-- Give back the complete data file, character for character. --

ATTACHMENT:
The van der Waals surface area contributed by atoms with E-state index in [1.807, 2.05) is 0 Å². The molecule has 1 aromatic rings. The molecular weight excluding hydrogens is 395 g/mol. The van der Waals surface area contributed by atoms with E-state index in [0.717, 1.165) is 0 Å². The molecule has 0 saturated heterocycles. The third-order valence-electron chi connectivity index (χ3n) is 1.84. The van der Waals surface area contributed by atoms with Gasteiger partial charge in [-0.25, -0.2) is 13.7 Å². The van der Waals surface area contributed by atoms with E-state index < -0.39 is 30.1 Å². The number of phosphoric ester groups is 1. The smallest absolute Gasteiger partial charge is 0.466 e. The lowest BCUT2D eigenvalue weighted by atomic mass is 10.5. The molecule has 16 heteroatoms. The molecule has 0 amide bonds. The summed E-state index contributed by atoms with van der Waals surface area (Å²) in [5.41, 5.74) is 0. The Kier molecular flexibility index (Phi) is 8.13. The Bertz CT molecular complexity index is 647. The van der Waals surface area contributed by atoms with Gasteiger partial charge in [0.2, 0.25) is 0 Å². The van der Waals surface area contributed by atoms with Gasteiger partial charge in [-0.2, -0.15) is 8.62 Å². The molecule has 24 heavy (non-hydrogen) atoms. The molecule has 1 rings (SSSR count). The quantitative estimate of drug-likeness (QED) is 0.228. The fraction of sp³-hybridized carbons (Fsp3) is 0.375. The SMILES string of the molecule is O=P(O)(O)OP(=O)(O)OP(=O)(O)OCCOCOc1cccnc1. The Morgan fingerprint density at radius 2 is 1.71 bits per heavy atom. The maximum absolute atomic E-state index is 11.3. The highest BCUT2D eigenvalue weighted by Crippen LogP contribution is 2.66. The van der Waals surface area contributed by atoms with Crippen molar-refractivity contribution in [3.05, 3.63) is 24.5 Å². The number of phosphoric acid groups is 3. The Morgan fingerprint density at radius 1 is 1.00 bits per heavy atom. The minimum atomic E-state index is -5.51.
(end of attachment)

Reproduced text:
The van der Waals surface area contributed by atoms with E-state index in [1.807, 2.05) is 0 Å². The molecule has 1 aromatic rings. The molecular weight excluding hydrogens is 395 g/mol. The van der Waals surface area contributed by atoms with E-state index in [0.717, 1.165) is 0 Å². The molecule has 0 saturated heterocycles. The third-order valence-electron chi connectivity index (χ3n) is 1.84. The van der Waals surface area contributed by atoms with Gasteiger partial charge in [-0.25, -0.2) is 13.7 Å². The van der Waals surface area contributed by atoms with E-state index < -0.39 is 30.1 Å². The number of phosphoric ester groups is 1. The smallest absolute Gasteiger partial charge is 0.466 e. The lowest BCUT2D eigenvalue weighted by atomic mass is 10.5. The molecule has 16 heteroatoms. The molecule has 0 amide bonds. The summed E-state index contributed by atoms with van der Waals surface area (Å²) in [5.41, 5.74) is 0. The Kier molecular flexibility index (Phi) is 8.13. The Bertz CT molecular complexity index is 647. The van der Waals surface area contributed by atoms with Gasteiger partial charge in [0.2, 0.25) is 0 Å². The van der Waals surface area contributed by atoms with Gasteiger partial charge in [-0.2, -0.15) is 8.62 Å². The molecule has 24 heavy (non-hydrogen) atoms. The molecule has 1 rings (SSSR count). The quantitative estimate of drug-likeness (QED) is 0.228. The fraction of sp³-hybridized carbons (Fsp3) is 0.375. The SMILES string of the molecule is O=P(O)(O)OP(=O)(O)OP(=O)(O)OCCOCOc1cccnc1. The Morgan fingerprint density at radius 2 is 1.71 bits per heavy atom. The maximum absolute atomic E-state index is 11.3. The highest BCUT2D eigenvalue weighted by Crippen LogP contribution is 2.66. The van der Waals surface area contributed by atoms with Crippen molar-refractivity contribution in [3.05, 3.63) is 24.5 Å². The number of phosphoric acid groups is 3. The Morgan fingerprint density at radius 1 is 1.00 bits per heavy atom. The minimum atomic E-state index is -5.51.